And as a response you’re told, “Hey, take what you get.” They say, can’t you have empathy for someone who doesn’t look like you? Something something humanist, something something equalist. And of course you can have that empathy because you have to, because this is all you know, because the only faces and words and experiences on-screen are someone else’s so, really, what else are you going to do?

Then one day, things start to change. A little, not a lot, but shit, it’s a start — you start to see yourself up there on the screen. Sometimes as a main character. Sometimes behind the words on the page, sometimes behind the camera. A video game avatar here, a protagonist there. And it’s like, WOO HOO, hot hurtling hell, someone is actually thinking about you once in a while. And the moment that happens, wham. A backlash. People online start saying, ugh, this is social justice, ugh, this is diversity forced down our throats, yuck, this is just bullshit pandering quota garbage SJW — and you’re like, whoa, what? Sweet crap, everyone else has been represented on screen since the advent of film. They’ve been on the page since some jerk invented the printing press. But the moment you show up — the moment you get more than a postage stamp-sized bit of acreage in this world that has always been yours but never really been yours, people start throwing a shit-fit. They act like you’re unbalancing everything. Like you just moved into the neighborhood and took a dump in everybody’s marigolds just because you exist visibly.

You have 100 toys, and someone comes along and asks for a toy of their own, and you start screaming about DIVERSITY SJW GENOCIDE REVERSE RACISM SEXISM AAAAAAH.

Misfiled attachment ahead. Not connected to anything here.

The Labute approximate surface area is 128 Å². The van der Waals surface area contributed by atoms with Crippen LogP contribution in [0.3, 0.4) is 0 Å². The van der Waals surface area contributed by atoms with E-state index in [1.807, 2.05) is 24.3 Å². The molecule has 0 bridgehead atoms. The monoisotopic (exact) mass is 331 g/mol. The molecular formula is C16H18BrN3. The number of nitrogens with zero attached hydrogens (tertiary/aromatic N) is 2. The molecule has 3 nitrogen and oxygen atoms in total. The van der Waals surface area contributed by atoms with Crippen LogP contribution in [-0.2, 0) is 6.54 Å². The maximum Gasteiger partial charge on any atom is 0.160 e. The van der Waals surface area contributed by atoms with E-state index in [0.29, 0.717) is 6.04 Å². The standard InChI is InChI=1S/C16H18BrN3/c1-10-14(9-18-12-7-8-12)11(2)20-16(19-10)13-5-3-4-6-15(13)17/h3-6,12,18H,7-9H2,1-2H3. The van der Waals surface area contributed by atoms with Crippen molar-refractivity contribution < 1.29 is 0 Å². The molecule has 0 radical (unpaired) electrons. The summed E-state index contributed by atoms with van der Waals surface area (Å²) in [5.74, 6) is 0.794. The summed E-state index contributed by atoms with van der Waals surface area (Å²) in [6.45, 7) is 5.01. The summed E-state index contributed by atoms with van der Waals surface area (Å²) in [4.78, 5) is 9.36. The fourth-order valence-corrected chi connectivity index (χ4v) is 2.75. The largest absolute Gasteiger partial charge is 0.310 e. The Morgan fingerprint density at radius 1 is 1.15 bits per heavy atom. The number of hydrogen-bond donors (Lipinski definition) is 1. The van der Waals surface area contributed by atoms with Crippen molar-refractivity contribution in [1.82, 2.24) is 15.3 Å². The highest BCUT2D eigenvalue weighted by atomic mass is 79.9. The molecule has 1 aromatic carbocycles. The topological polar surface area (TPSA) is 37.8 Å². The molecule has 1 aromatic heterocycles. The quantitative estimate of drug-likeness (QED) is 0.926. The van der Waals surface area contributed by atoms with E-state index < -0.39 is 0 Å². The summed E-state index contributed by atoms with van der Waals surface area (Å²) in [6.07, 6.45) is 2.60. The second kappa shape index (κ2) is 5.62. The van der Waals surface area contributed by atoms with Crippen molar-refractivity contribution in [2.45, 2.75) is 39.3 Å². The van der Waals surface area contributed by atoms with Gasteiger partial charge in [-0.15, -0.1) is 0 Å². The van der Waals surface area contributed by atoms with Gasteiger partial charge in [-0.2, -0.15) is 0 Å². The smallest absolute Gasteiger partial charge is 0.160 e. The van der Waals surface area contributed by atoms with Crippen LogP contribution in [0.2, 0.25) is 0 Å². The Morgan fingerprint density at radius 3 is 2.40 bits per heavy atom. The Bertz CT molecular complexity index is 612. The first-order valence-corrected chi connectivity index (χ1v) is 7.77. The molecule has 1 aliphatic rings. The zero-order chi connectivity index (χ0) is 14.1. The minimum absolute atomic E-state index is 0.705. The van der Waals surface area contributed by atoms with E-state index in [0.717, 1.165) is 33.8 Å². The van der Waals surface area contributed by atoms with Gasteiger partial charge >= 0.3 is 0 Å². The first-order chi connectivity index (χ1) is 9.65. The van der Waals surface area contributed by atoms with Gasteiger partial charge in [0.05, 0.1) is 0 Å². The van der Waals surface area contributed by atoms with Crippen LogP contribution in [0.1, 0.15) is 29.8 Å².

That’s fucked up, right?

That’s what’s happening, except it’s not happening to you.

I was at NYCC this year and last, and a friend — the artist known as Joey Hi-Fi — pointed out quite correctly that the audience at NYCC is incredibly diverse. And they are at NYCC consuming media that is incredibly not-diverse. I saw it in my own signings. The people who came up and had me sign books at 47 North or for Star Wars? Not a bunch of straight white guys. A lot of women. A lot of faces that were not my own. And some self-identified LGBT folks, too. That’s awesome. Awesome in a lot of ways. Awesome because the audience is bigger than anybody expected. Awesome because it’s expressive of a world that is not singular, not simple, that is far-reaching and full of variety and tons of people who don’t look or act at all like each other but still find common ground in cool stuff like Star Wars. And it’s also sad because, y’know, the content is not equal to the audience. The stories have not yet caught up to reality. That’s true on the page, on the screen, and behind the scenes with the creators and the executives and everything.

Listen, I get it — this problem is not my problem. Inclusion isn’t for me. I’m covered. I am already included. Luke? Me. Han Solo? Me. Obi-Wan, Qui-Gon, Anakin, Wedge, me, me, me. And it’s not just Star Wars. John McClane, Harry Potter, Frodo, Iron-Man. All a bunch of white guys saving the day. Hell, Santa Claus. Or damn near every painting of Jesus, who was clearly not a white guy but is often depicted as a white guy. We do our level best to paint ourselves as the heroes of our own narrative. It’s white guys all the way down. I’m golden over here. I don’t need more representation. I have had my fill to the point where my pop culture belly is a-burstin.